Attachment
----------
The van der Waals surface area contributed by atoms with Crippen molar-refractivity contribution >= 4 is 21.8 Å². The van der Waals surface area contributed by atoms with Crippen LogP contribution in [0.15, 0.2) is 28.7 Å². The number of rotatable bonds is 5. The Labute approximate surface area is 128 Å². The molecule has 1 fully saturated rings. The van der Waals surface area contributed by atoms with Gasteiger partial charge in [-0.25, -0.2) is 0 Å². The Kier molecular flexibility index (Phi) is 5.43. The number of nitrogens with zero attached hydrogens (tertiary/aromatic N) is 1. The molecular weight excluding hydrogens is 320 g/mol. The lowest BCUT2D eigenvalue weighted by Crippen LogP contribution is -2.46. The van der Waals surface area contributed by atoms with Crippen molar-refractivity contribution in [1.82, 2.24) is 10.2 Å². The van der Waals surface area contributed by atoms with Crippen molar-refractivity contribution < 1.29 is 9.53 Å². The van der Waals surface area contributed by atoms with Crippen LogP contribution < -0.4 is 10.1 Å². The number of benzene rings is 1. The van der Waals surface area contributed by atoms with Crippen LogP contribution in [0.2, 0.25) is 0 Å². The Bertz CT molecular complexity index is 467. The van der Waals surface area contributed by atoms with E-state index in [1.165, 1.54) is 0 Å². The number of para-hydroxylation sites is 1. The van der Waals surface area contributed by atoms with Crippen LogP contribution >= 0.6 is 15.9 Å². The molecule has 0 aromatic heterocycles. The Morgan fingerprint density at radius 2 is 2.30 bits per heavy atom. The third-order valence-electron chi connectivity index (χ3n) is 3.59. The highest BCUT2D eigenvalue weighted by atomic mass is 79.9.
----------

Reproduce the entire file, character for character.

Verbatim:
The van der Waals surface area contributed by atoms with Crippen molar-refractivity contribution >= 4 is 21.8 Å². The van der Waals surface area contributed by atoms with Crippen LogP contribution in [0.15, 0.2) is 28.7 Å². The number of rotatable bonds is 5. The Labute approximate surface area is 128 Å². The molecule has 1 fully saturated rings. The van der Waals surface area contributed by atoms with Gasteiger partial charge in [-0.25, -0.2) is 0 Å². The Kier molecular flexibility index (Phi) is 5.43. The number of nitrogens with zero attached hydrogens (tertiary/aromatic N) is 1. The molecular weight excluding hydrogens is 320 g/mol. The lowest BCUT2D eigenvalue weighted by Crippen LogP contribution is -2.46. The van der Waals surface area contributed by atoms with Crippen molar-refractivity contribution in [1.82, 2.24) is 10.2 Å². The van der Waals surface area contributed by atoms with Crippen molar-refractivity contribution < 1.29 is 9.53 Å². The van der Waals surface area contributed by atoms with Crippen LogP contribution < -0.4 is 10.1 Å². The number of benzene rings is 1. The van der Waals surface area contributed by atoms with Crippen LogP contribution in [0.2, 0.25) is 0 Å². The Bertz CT molecular complexity index is 467. The van der Waals surface area contributed by atoms with E-state index in [1.165, 1.54) is 0 Å². The number of para-hydroxylation sites is 1. The van der Waals surface area contributed by atoms with Crippen LogP contribution >= 0.6 is 15.9 Å². The molecule has 0 aromatic heterocycles. The Morgan fingerprint density at radius 2 is 2.30 bits per heavy atom. The third-order valence-electron chi connectivity index (χ3n) is 3.59. The highest BCUT2D eigenvalue weighted by atomic mass is 79.9.